Edward Ebert, a retired professor of mathematics at the University of Toledo who was recognized with its outstanding teaching award in 1966 and was a World War II and Korean War veteran, died Tuesday in Macon, Ga.
He was 88 and died unexpectedly of pneumonia and organ failure, his son-in-law, Tony Drzewiecki, said.
Mr. Ebert taught at UT for more than 40 years, leading classes ranging from calculus - his personal favorite - to a Rubik's Cube class in the adult continuing education department, his daughter, Sue Drzewiecki, said.
In class, Mr. Ebert was good at illustrating his points and showed great empathy for students who had trouble understanding, said Curt Black, a longtime family friend who took calculus from Mr. Ebert in 1970.
Away from the university, the soft-spoken, gentle Mr. Ebert was known by children for the popcorn balls he made at Christmas. And his dry sense of humor made him the life of adult parties, Mr. Black said.
"He was just someone who could interact with people at all levels," Mr. Black said.
In addition to teaching, Mr. Ebert advised students in the college of arts and sciences.
"The students just loved him. He was so good with them," said Virginia Black, Mr. Black's mother and a friend of the Ebert family for 70 years. Her husband was a colleague of Mr. Ebert's at UT.
Mr. Ebert started teaching at UT in 1947 as an assistant professor of mathematics, soon after he returned to the area from World War II when he served in Iran.
He left the university in 1951 to work in weather prediction as a first lieutenant with the Air Force at Wright-Patterson Field near Dayton.
He returned to UT about two years later and remained there until he retired in 1984. He continued to teach several quarters a year as a professor emeritus until 1989.
He and his wife, Dorothy, moved from Toledo to a retirement community in Macon, Ga., called Carlyle Place, in 2001 to be close to their only child.
Mrs. Ebert, who taught music in Washington Local Schools for years, died in 2002.
The couple married in 1941 after meeting at a UT sorority-fraternity party when they were both students.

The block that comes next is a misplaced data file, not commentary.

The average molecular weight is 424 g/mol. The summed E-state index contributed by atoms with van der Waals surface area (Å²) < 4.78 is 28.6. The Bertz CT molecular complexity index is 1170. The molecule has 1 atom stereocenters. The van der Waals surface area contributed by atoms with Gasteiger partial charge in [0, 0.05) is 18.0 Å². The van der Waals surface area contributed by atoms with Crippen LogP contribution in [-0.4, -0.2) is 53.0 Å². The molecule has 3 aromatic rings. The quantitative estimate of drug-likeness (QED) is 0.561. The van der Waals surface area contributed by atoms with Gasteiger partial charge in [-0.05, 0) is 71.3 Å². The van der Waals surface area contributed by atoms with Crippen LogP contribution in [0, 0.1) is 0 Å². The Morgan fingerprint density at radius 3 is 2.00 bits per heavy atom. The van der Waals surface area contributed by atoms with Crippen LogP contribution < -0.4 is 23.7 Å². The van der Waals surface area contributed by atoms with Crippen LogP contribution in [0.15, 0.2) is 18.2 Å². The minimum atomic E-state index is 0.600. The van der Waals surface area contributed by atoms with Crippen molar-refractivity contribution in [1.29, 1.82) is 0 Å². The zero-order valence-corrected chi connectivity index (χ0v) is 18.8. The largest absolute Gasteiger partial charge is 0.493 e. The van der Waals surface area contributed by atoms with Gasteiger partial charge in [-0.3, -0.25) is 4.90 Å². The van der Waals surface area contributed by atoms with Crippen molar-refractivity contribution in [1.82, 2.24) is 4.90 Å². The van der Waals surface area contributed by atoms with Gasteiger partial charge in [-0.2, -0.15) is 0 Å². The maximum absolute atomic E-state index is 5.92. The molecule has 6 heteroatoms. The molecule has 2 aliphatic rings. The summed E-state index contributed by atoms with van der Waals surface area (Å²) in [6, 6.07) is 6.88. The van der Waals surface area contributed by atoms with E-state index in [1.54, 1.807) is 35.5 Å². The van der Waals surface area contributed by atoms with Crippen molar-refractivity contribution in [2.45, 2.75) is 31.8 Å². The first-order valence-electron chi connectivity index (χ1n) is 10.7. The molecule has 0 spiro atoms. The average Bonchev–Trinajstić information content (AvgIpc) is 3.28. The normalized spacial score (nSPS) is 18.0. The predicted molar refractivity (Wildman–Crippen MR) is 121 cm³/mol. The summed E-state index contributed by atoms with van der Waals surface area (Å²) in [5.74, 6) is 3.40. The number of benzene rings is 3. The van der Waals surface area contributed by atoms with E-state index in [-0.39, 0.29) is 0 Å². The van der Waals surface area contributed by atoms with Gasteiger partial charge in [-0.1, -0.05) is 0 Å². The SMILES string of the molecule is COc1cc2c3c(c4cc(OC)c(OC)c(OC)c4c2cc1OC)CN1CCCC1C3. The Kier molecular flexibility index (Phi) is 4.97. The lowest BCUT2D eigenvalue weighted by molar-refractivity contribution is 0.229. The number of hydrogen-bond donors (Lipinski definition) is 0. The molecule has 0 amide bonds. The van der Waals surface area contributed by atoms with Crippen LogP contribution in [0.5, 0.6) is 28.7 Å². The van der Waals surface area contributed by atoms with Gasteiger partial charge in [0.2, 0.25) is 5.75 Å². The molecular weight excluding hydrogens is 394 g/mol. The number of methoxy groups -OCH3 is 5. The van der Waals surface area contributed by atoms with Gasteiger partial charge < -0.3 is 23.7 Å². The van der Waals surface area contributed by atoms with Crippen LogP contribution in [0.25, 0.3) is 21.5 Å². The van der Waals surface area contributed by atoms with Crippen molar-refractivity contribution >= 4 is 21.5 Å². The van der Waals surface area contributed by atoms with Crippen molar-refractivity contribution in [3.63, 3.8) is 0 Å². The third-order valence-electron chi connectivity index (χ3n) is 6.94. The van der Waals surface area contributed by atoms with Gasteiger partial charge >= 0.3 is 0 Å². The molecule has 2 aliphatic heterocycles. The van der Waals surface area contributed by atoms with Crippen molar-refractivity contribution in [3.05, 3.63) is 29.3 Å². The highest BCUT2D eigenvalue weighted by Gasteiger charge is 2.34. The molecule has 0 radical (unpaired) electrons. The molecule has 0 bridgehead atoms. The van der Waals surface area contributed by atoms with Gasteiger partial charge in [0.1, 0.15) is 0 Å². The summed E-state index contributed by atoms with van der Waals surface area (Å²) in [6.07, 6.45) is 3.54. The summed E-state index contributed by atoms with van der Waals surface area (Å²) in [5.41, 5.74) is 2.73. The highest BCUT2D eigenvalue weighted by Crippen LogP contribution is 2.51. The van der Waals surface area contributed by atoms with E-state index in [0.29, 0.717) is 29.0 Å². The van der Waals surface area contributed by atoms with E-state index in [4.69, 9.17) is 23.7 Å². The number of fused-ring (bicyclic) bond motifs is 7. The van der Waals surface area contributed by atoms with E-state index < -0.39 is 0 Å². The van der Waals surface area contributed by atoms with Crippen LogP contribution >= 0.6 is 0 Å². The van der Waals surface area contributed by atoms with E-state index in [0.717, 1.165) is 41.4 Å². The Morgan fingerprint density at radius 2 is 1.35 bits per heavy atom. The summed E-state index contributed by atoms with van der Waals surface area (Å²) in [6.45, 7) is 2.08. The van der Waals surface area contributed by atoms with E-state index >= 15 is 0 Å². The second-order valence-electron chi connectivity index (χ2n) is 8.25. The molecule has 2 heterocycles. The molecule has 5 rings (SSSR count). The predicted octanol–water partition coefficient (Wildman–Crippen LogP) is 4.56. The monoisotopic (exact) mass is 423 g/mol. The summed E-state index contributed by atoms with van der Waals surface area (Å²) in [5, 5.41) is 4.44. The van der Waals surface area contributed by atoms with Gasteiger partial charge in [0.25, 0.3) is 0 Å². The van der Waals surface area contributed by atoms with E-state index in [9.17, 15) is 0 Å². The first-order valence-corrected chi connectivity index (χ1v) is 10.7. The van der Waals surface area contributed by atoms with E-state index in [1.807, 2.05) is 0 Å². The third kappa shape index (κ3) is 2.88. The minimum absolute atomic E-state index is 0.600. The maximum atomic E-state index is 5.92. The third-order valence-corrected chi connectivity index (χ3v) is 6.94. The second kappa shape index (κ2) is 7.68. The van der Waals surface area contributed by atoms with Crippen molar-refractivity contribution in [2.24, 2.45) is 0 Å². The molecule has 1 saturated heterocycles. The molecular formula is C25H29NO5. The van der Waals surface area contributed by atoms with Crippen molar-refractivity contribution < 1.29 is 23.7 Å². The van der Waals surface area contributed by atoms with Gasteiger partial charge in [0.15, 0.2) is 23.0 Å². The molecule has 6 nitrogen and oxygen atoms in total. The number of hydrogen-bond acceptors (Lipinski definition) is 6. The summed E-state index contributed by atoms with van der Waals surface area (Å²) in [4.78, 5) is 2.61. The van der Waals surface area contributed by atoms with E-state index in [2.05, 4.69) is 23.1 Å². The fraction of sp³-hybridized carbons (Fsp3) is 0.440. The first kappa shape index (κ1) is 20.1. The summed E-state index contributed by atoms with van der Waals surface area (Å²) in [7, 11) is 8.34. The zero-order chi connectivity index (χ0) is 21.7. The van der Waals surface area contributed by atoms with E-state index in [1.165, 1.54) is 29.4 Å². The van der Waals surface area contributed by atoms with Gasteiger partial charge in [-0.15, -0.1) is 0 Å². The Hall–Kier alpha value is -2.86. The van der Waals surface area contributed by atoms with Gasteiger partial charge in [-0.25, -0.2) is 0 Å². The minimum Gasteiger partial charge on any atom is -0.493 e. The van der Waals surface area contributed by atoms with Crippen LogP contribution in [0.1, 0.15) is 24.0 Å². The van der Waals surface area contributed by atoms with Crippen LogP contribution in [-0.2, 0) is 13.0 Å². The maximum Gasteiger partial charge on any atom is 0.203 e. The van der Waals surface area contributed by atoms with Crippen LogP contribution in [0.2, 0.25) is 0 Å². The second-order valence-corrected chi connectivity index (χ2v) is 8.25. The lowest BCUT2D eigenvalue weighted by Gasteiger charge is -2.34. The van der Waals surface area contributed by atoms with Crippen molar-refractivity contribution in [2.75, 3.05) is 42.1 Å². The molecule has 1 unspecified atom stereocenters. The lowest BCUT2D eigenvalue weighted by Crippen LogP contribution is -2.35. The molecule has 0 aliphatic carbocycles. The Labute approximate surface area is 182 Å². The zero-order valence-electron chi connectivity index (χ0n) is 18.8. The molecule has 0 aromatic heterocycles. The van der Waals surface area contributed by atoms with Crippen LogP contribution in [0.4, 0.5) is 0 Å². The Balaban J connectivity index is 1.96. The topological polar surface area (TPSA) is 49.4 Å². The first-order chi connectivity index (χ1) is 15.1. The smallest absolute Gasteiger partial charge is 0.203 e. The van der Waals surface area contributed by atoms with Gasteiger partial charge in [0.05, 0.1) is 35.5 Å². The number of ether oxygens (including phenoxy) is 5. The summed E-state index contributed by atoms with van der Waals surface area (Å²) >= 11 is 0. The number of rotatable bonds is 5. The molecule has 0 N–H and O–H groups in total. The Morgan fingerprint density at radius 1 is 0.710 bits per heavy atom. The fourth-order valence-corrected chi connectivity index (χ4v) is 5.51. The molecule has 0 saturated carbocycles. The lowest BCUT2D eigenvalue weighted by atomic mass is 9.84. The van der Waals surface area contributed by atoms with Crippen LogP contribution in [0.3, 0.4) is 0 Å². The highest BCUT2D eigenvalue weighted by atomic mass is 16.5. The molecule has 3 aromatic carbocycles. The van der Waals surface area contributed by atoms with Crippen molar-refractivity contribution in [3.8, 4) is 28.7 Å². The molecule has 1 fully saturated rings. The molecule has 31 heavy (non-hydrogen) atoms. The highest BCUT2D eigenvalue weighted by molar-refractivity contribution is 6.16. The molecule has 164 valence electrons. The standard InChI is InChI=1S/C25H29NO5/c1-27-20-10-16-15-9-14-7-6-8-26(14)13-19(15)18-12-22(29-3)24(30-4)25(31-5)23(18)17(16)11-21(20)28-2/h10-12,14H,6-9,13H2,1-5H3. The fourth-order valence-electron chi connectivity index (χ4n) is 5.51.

Mr. Ebert was born in New Orleans, the son of a minister who was called to the former St. Matthew's English Lutheran Church on Putnam Street, when Mr. Ebert was 6 or 7, his daughter said.
Mr. Ebert graduated from Scott High School in 1936. Four years later, he graduated summa cum laude from UT, where he studied math. He was awarded a scholarship to the University of Iowa where he received a master's degree in math in 1941.
From there, he went into the military, working with balancing cargo on planes. After discharge, he was employed for a short time as an actuary in Philadelphia, but realized he wanted to work with people instead of focusing so much on numbers, his daughter said.
Numbers, however, remained a lifelong love.
For years, whenever he wasn't otherwise occupied he would work on determining the largest prime number or disproving mathematical theories.
"Riding in a car, if he wasn't driving, he would always have his nose buried in a notebook," his daughter said.
Another favorite activity was origami, the Japanese art of paper folding. In waiting rooms, he would quickly fold a piece of paper into a frog, reindeer, penguin, or a bird and present it to others, often children.
Mr. Ebert enjoyed gardening and raised a huge variety of flowers, including cannas, gladioli, roses, and begonias. In the 1960s he competed in flower shows.
"He just really appreciated the beauty of the flower," his daughter said.
He crocheted afghans, making about 20 including many in a red, white, and blue design to celebrate the country's bicentennial in 1976.
He was on a university bowling team in the 1960s and 1970s and he enjoyed auditing classes at the university, sitting in on about a dozen French and German language classes over the years.
Surviving is his daughter, Sue Drzewiecki.
Visitation will be this morning at Carlyle Place in Macon. Graveside services in Maumee have yet to be scheduled. Hart's Mortuary in Macon is handling arrangements.
The family suggests tributes to the University of Toledo Foundation for the Edward D. Ebert Academic Scholarship Fund.